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Families in focus during 2013 New York Auto Show
Don’t be alarmed as you notice SpongeBob SquarePants and built-in vehicle vacuums taking precedence over engine cylinders and transmissions at the New York Auto Show. It’s all part of car manufacturers’ renewed focus on the family car buyer.
Toyota, Honda, BMW, Chrysler Group and General Motors all took the 2013 New York International Auto Show as a chance to appeal to family-oriented consumers in the nation’s largest auto market. Yes, the exposition is known better for its high-end and sporty displays, but it’s also “an extraordinarily great marketing event” for local dealers, according to Greater New York Automobile Dealers Association Pesident Mark Schienberg, and as the recession retreats into the industry’s rearview mirror, automakers are competing to capture the driver in need of a larger, more practical, family-friendly vehicle.
Toyota brought a redesigned Highlander for the 2014 model year to the New York Auto Show, showing it to the world for the first time. The redesign adds three inches in length and a half an inch of length to the vehicle and ups the seating capacity to eight.
“Current owners told us that Highlander . . . could use some extra space,” Bill Fay, Toyota’s U.S. group vice president and general manager, said during the unveiling. “So, we increased passenger seating capacity and cargo capacity through structural changes and a close attention to interior packaging.”
In a further nod to families, Toyota simultaneously announced a partnership with Nickelodeon and SpongeBob SquarePants when it premiered the Highlander.
Not to be outdone by its fellow Japanese brand, Honda used the New York Auto Show to debut a brand new Honda Odyssey minivan. The most buzz-worthy new feature of the redesign was HondaVAC, a built in vacuum developed in partnership with Shop-Vac that explicitly targets parents who need a vehicle to haul around younger children.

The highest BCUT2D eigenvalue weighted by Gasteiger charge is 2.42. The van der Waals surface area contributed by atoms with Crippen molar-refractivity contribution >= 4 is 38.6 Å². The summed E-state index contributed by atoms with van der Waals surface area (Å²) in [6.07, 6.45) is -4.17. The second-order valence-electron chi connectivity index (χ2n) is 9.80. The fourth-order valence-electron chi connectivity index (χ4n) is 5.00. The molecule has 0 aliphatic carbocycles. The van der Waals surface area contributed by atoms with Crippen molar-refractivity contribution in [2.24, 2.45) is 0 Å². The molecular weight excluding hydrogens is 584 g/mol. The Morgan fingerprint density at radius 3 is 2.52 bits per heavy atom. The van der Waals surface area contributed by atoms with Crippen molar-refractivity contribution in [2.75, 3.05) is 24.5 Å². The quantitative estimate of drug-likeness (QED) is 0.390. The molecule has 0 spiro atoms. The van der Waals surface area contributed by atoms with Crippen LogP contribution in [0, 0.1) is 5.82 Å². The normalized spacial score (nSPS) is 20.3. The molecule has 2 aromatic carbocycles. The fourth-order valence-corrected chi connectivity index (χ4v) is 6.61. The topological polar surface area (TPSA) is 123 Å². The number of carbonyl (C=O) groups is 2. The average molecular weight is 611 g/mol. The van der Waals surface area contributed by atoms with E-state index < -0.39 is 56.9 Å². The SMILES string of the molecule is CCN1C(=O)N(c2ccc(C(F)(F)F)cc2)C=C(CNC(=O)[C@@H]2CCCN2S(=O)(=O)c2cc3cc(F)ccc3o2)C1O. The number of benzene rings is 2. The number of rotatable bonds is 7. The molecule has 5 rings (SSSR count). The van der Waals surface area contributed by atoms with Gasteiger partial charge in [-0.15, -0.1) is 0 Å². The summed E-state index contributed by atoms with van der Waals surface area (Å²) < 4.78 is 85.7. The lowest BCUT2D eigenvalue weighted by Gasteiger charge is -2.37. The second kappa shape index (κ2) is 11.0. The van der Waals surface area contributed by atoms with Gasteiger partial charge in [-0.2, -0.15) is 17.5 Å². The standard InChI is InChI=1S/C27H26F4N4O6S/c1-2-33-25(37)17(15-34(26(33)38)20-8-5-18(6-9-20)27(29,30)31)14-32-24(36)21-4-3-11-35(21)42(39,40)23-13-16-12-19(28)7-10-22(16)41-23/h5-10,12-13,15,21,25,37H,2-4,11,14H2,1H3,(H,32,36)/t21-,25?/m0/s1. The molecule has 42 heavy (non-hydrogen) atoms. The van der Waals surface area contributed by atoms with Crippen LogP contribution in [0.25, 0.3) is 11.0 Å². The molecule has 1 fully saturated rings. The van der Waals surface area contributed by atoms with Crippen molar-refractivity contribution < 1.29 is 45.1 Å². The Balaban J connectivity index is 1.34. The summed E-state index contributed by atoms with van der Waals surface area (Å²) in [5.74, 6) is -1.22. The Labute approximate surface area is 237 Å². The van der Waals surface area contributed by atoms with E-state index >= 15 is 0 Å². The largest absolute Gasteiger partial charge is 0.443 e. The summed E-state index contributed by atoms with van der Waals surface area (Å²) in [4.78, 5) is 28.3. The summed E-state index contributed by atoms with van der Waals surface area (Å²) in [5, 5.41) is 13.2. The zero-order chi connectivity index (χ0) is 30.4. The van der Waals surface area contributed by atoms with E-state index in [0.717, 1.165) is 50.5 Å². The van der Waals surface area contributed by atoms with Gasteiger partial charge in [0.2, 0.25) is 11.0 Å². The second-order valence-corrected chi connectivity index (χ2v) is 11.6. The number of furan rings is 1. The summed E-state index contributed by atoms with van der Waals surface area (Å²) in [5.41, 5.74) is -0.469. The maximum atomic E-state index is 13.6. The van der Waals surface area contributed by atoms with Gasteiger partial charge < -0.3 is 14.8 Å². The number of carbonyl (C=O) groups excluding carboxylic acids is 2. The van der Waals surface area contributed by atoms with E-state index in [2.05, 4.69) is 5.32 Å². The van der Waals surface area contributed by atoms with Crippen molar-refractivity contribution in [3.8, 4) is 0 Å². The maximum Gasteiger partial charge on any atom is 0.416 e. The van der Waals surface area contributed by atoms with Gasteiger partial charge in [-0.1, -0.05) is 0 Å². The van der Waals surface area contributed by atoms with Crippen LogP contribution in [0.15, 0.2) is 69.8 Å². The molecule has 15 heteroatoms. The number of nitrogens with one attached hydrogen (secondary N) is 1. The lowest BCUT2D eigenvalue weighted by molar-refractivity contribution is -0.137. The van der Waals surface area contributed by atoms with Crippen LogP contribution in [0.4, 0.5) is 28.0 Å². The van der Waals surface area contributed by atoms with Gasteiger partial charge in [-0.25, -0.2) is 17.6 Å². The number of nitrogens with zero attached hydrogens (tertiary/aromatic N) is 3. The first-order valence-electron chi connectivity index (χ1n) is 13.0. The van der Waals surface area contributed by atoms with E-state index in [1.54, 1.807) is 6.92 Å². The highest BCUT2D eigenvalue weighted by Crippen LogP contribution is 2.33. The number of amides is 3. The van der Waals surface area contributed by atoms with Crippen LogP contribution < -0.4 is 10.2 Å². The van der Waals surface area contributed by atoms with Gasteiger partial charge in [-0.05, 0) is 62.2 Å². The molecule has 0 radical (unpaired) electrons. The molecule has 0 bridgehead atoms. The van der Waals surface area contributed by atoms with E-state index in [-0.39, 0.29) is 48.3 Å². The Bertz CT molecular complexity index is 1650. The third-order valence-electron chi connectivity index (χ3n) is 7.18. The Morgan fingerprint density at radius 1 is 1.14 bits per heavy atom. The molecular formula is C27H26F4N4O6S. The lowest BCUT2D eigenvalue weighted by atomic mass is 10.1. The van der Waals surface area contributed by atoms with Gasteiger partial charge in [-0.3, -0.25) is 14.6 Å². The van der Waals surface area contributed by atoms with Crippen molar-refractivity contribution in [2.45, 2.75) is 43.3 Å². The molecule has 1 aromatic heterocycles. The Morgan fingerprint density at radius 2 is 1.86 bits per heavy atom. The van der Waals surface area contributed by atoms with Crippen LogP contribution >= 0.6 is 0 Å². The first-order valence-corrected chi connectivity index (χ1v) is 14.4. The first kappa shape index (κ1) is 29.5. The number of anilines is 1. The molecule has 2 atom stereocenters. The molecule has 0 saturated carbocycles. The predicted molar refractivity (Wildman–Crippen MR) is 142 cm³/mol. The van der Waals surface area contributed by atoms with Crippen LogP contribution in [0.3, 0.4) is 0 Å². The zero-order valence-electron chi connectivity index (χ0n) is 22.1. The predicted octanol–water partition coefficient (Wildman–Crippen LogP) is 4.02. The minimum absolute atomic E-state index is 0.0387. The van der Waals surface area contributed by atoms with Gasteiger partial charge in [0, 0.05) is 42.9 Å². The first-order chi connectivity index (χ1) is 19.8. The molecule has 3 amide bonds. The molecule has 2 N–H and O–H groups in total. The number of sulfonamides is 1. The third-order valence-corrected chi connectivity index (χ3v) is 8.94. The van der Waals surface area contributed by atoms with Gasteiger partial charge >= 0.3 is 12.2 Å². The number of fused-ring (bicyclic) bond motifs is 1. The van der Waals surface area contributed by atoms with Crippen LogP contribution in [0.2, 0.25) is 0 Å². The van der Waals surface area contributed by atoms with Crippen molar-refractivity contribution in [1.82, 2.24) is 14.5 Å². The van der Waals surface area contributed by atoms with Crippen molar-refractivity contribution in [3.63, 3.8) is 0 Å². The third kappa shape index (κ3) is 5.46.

"Honda has made the modern family hauler even better," Michael Accavitti, vice president of marketing operations at American Honda, said in a statement. "Honda is once again showcasing its reputation for innovation with HondaVAC, and its ability to provide true value to our customers."
Among domestic brands, Chrysler’s Dodge brand premiered a redesigned Dodge Durango, which it markets as a three-row family performance SUV. While the redesign brought little change to the size or specifications of the vehicle, the pomp and circumstance surrounding the refresh hinted at Dodge’s desire to stay before the competition for family consumers. “For 2014, we’re upping the ante by making it our most technologically advanced, fuel efficient and dramatically styled Durango ever,” Dodge chief Reid Bigland said in a statement.
Meanwhile, over the last quarter, General Motors has brought well-publicized redesigns to its large Chevrolet, Cadillac and Buick sedans.
The trend toward delivering to families has not escaped the luxury brand. BMW introduced a 3-Series Gran Turismo to U.S. audiences for the first time that brings more size and cargo room to its most popular line of vehicles. Honda’s luxury Acura brand also used the auto show as an opportunity to brings its MDX sport-utility vehicle from the conceptual stage to a production one. Throughout the auto show news conference Jeff Conrad, Acura’s vice president and general manager, continued to harp on the renewed importance of the family buyer.
“With Gen X and Gen Y beginning to reach the family stage, the family population in America is booming and rapidly becoming the biggest driver of luxury vehicle sales,” he said. “The all-new MDX was created to take advantage of this trend.”
Click here for photos of the latest redesigned family vehicles.